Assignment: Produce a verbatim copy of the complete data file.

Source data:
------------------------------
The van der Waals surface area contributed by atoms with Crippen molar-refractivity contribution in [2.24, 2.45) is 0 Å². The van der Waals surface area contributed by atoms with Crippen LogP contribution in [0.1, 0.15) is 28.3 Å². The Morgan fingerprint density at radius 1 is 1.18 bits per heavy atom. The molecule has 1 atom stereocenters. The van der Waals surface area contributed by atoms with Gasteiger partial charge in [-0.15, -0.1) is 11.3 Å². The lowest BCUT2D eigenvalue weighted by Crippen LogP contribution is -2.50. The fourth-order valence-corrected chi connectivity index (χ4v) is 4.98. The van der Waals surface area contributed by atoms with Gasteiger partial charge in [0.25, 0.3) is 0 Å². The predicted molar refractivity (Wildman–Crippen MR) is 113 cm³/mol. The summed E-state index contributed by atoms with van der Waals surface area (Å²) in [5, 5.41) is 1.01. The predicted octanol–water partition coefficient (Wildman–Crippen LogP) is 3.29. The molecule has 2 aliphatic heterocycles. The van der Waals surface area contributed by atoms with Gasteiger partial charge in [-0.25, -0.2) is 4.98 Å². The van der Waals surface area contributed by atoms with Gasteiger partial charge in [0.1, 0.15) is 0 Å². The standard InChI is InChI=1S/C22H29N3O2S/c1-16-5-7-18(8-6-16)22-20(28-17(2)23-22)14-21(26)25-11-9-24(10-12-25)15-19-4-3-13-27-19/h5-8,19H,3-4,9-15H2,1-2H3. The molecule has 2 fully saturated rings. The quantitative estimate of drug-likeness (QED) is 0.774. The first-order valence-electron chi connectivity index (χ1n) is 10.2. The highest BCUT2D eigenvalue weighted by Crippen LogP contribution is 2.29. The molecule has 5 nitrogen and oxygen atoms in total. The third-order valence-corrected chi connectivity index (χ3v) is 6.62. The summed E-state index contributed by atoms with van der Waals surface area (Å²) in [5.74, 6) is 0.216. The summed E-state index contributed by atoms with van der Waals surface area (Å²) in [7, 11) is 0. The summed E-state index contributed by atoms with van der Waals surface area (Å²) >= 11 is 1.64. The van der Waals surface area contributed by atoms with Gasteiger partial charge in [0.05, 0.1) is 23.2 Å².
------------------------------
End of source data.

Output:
The van der Waals surface area contributed by atoms with Crippen molar-refractivity contribution in [2.24, 2.45) is 0 Å². The van der Waals surface area contributed by atoms with Crippen LogP contribution in [0.1, 0.15) is 28.3 Å². The Morgan fingerprint density at radius 1 is 1.18 bits per heavy atom. The molecule has 1 atom stereocenters. The van der Waals surface area contributed by atoms with Gasteiger partial charge in [-0.15, -0.1) is 11.3 Å². The lowest BCUT2D eigenvalue weighted by Crippen LogP contribution is -2.50. The fourth-order valence-corrected chi connectivity index (χ4v) is 4.98. The van der Waals surface area contributed by atoms with Gasteiger partial charge in [0.25, 0.3) is 0 Å². The predicted molar refractivity (Wildman–Crippen MR) is 113 cm³/mol. The summed E-state index contributed by atoms with van der Waals surface area (Å²) in [5, 5.41) is 1.01. The predicted octanol–water partition coefficient (Wildman–Crippen LogP) is 3.29. The molecule has 2 aliphatic heterocycles. The van der Waals surface area contributed by atoms with Gasteiger partial charge in [-0.25, -0.2) is 4.98 Å². The van der Waals surface area contributed by atoms with Gasteiger partial charge in [0.1, 0.15) is 0 Å². The standard InChI is InChI=1S/C22H29N3O2S/c1-16-5-7-18(8-6-16)22-20(28-17(2)23-22)14-21(26)25-11-9-24(10-12-25)15-19-4-3-13-27-19/h5-8,19H,3-4,9-15H2,1-2H3. The molecule has 2 fully saturated rings. The quantitative estimate of drug-likeness (QED) is 0.774. The first-order valence-electron chi connectivity index (χ1n) is 10.2. The highest BCUT2D eigenvalue weighted by Crippen LogP contribution is 2.29. The molecule has 5 nitrogen and oxygen atoms in total. The third-order valence-corrected chi connectivity index (χ3v) is 6.62. The summed E-state index contributed by atoms with van der Waals surface area (Å²) in [5.74, 6) is 0.216. The summed E-state index contributed by atoms with van der Waals surface area (Å²) in [7, 11) is 0. The summed E-state index contributed by atoms with van der Waals surface area (Å²) >= 11 is 1.64. The van der Waals surface area contributed by atoms with Gasteiger partial charge in [0.05, 0.1) is 23.2 Å².